According to the article in The Washington Post, one student wrote that the book made him feel like he was “reading hate propaganda towards white people.” At least two parents also complained to the school, and administrators documented the incident in a formal letter of reprimand, stating that Wood may continue to teach “without discussing this issue with your students.” 

“Every white person [does not] want to be seen as a racist, and so folks get in this focus of being dubbed as one of the good ones, rather than actually [wanting to] listen and do the work,” explained Hall. 

Hall talks about the first time he realized how well other white people are able to perform anti-racism. “I was with a friend of a friend going for a run at 5 a.m. [with a group of] card-carrying progressive white people. 

“At the end of the run, these men — who are all cis, straight men — are walking back toward the place where the run started and they’re talking about all of their frustrations with the EDI work happening at their places of employment. And essentially their posture is, ‘We know what they want us to say, and we know how to say it. But really, we’re angry that it feels like diversity work just means beating white people up.’”

Hall says that as he listened to the men talk and understood that he was the only one out of the group who disagreed, he came to a shocking realization: “I realized this is how white people talk when they’re just with other white people,” said Hall. “I have found that when white people are interacting with folks of color in public spaces, 99% of the time — especially on the West Coast or in a more progressive community like Seattle — they’re getting white people on their best behavior. I need to enter a space that’s white people talking to white people in the language they use behind closed doors,” explained Hall.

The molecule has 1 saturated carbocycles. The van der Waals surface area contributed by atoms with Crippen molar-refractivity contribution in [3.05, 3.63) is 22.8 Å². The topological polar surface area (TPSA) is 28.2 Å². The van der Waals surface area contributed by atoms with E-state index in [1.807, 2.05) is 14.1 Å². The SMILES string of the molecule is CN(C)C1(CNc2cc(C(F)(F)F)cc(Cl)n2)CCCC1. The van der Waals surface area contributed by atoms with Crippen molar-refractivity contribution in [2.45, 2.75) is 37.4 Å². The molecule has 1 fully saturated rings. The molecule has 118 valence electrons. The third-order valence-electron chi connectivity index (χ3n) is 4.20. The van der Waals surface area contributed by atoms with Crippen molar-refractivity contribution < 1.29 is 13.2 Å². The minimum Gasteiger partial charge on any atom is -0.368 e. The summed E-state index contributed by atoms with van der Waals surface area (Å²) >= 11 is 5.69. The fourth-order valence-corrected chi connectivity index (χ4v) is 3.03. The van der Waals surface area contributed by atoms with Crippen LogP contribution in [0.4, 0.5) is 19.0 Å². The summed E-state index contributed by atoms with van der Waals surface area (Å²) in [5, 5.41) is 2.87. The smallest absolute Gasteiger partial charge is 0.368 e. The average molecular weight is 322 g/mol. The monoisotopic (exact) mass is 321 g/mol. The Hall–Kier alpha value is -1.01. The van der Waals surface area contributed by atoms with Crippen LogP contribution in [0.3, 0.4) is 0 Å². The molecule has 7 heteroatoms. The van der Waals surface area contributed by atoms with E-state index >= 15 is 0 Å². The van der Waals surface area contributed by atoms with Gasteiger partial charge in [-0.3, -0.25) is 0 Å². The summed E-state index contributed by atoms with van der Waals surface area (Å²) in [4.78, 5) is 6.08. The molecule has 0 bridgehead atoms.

It’s because of this fact that Hall is so passionate about this work. “My primary job is to cultivate a conversation with white people that helps us really start to learn. But a secondary job felt like, ‘I’m gonna help my friends of color recognize [that] you’re being gaslighted and you’re not crazy.’ These white people are secretly protecting the power that they have, and I need to try to play my part in helping that not be the case.”

After 20 episodes and almost eight months, Hall makes it clear that his philosophy, his podcast, and the work he does with other white folks does not extend beyond what he understands as basic human decency. Rather, Hall argues it is part of his larger responsibility to humanity. 

“I don’t think I’m out here doing anything special. I’m trying to be a basic human being that recognizes we all want to be treated with respect. We all have dignity,” explained Hall. “I think there’s an opportunity for us to choose [to create] that beloved community where everyone has a voice, everyone’s needs are met, and everyone gets looked out for. I don’t think it’s noble to pursue that.”

Lauryn Bray is a writer and reporter for the South Seattle Emerald. She has a degree in English with a concentration in creative writing from CUNY Hunter College. She is from Sacramento, California, and has been living in King County since June 2022.

📸 Featured Image: A close-up of a Scott Hall’s “Timeline of the History of Race and Whiteness,” which stretches from 700 B.C. to 2000, a project he’s been working on for three years. (Photo courtesy of Scott Hall.)